Thermo Fisher, NUH, Mirxes collaborate to enhance access to early cancer detection genomic tests in Singapore

15th June, 2024

Partnership aims to personalise cancer care tailored to the needs of Southeast Asian population to provide better individualised care

To increase patient access to affordable, advanced genomic testing for cancer in Singapore, Thermo Fisher Scientific Inc., the National University Hospital, Singapore (NUH) and Mirxes, a Singapore-headquartered RNA technology company, have signed a Memorandum of Understanding (MoU) agreement.

The agreement formalises the commitment to collaborate, develop and clinically validate advanced, next-generation sequencing (NGS) genomic testing solutions and cancer research tailored specifically to address the needs of the Southeast Asian population.

There is limited access to affordable genomic testing in cancer, which has been a challenge in many countries across Southeast Asia. Local access to rapid NGS testing in cancer allows healthcare providers to select the most appropriate therapy for individualized patients.

Associate Professor Tan Soo Yong, Head & Senior Consultant, Department of Pathology, NUH said “This collaborative approach will empower us to refine early detection methods and deliver even more precise diagnoses and treatments, propelling us towards optimized clinical outcomes in the fight against cancer.”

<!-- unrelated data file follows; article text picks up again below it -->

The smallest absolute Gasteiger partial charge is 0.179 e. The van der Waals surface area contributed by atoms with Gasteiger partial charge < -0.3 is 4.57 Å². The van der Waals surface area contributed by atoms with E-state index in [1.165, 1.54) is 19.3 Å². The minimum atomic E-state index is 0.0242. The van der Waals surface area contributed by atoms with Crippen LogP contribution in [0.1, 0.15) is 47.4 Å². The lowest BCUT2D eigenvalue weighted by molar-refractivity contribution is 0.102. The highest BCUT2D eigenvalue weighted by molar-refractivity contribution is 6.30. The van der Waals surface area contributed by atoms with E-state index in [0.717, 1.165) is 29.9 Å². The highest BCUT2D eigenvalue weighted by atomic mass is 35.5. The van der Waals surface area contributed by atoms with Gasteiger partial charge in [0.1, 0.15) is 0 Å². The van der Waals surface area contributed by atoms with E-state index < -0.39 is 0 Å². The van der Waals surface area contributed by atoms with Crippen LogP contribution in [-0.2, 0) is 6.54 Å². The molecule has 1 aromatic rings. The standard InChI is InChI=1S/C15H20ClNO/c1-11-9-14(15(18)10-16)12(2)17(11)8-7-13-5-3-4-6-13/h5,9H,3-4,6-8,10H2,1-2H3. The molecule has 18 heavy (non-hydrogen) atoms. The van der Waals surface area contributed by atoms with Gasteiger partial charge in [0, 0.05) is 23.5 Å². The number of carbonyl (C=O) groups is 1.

Dr Zhou Lihan, co-founder and CEO of Mirxes, shared, “Over the last 10 years, Mirxes has partnered with NUH and other local research and clinical institutions to develop and commercialise novel RNA based cancer early detection solutions, such as GASTROClear, on Thermo Fisher’s PCR platforms. In recent years, we have made significant investments in building our multi-omic and next-generation sequencing capabilities to deliver full range of precision diagnostic solutions across the cancer care continuum for the underserved Southeast Asian region”.

The National University Hospital Diagnostic Molecular Oncology Centre at Biopolis currently offers NGS testing for four common cancers: non-small cell lung cancer, breast cancer, colorectal cancer and gastrointestinal stromal tumuor and plans to expand access in more countries in the region in the near future.

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